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Speaking

Top 5 activities for your 1 minute planning time in IELTS speaking part 2

Before part 2 of the speaking interview, the examiner will say this:

“I’m going to give you a topic, and I’d like you to talk about it for one to two minutes. Before you talk, you’ll have one minute to think about what you’re going to say. You can make some notes if you wish. Do you understand? Here’s some paper and a pencil for making notes and here’s your topic.”

Do  you know what you should be doing during that one minute?

Researchers have asked IELTS candidates what they do during the 1 minute of planning time. These are the most useful activities that successful candidates use.

Top 5 activities for the 1 minute planning time:

1     They decide what to talk about.

There is a danger that you will spend the minute staring at the topic trying to decide what to say. At the end of the minute, you have to decide what to say. The sooner you decide, the more time you’ll have for planning and the more relaxed you’ll feel.

Practise looking at a lot of different part 2 topics. How many seconds does it take for you to decide what to talk about?

2     They reread the task and the bullet points.

The task is there to help you. You’ve decided your topic. The bullet points will help you think of different aspects of the topic that you can talk about.

Look at different part 2 topics to see how the bullet points can help you think of ideas.

3     They think about ideas and content.

Depending on the topic, you may feel that you have too much to say or too little. You might need to select what to say or brainstorm extra ideas.

You should talk for 1 to 2 minutes. If you speak for less than a minute, the examiner will encourage you to say more. If you try and speak for more than 2 minutes, the examiner will stop you. Practise talking for 1-2 minutes so that you know how much you’ll need to say.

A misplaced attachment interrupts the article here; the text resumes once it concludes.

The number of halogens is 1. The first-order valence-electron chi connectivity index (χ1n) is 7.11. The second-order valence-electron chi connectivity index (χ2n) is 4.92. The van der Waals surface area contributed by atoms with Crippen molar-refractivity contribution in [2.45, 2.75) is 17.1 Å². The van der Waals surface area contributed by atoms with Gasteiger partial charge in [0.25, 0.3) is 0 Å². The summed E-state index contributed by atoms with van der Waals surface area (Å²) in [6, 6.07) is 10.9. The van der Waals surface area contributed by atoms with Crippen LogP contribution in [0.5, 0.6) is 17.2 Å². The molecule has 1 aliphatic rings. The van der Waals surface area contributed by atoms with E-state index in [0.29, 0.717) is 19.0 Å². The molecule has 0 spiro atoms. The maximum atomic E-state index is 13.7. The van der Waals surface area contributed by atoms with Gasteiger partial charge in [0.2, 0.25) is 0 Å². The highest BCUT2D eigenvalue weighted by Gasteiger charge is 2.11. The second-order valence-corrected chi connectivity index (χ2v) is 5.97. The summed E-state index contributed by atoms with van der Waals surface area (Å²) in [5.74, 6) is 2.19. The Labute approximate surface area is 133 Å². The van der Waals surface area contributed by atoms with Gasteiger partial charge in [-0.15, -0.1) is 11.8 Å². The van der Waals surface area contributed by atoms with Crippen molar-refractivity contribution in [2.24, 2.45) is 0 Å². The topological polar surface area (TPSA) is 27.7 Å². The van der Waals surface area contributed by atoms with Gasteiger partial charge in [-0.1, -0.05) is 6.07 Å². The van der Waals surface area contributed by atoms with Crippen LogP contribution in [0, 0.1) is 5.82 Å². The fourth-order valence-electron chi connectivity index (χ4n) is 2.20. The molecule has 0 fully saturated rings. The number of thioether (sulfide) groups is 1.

4     They organize their ideas.

You know what you want to say, but have you decided how to say it? Where are you going to start? How are you going to order your ideas? Are you going to give a mini-presentation with main ideas and supporting points? Or are you going to describe personal experiences in a narrative?

Choose one part 2 task. Think of all the different ways that you could talk about this prompt? Then move on to a different task. Keep doing this and exploring different ways of answering questions. Which way of speaking about the tasks do you feel most comfortable with?

5     They make brief notes.

You don’t have time to write detailed notes. Your aim should be to write down key words that will remind you of the different details and examples that you want to talk about. The examiner won’t look at your notes. Don’t worry about spelling, grammar or neat handwriting.

Practise taking notes. To being with, don’t time yourself. Then give yourself 5 minutes, 4 minutes, 3 minutes, 2 minutes and then 1 minute.

Commonly asked questions:

Do I have to use the one minute planning time?

No, you don’t but most examiners will want you to. Examiners use that time. They think about the range of bands you are likely to get (e.g. will you probably get between bands 4 and 6, or 7 and 9?) They also plan the questions they will ask you in part 3. In part 3 they need to choose questions to ask you in ways that are challenging but achievable. This is how they can make sure that they are giving you the right band.

What should I do if I don’t understand a word or phrase in the task?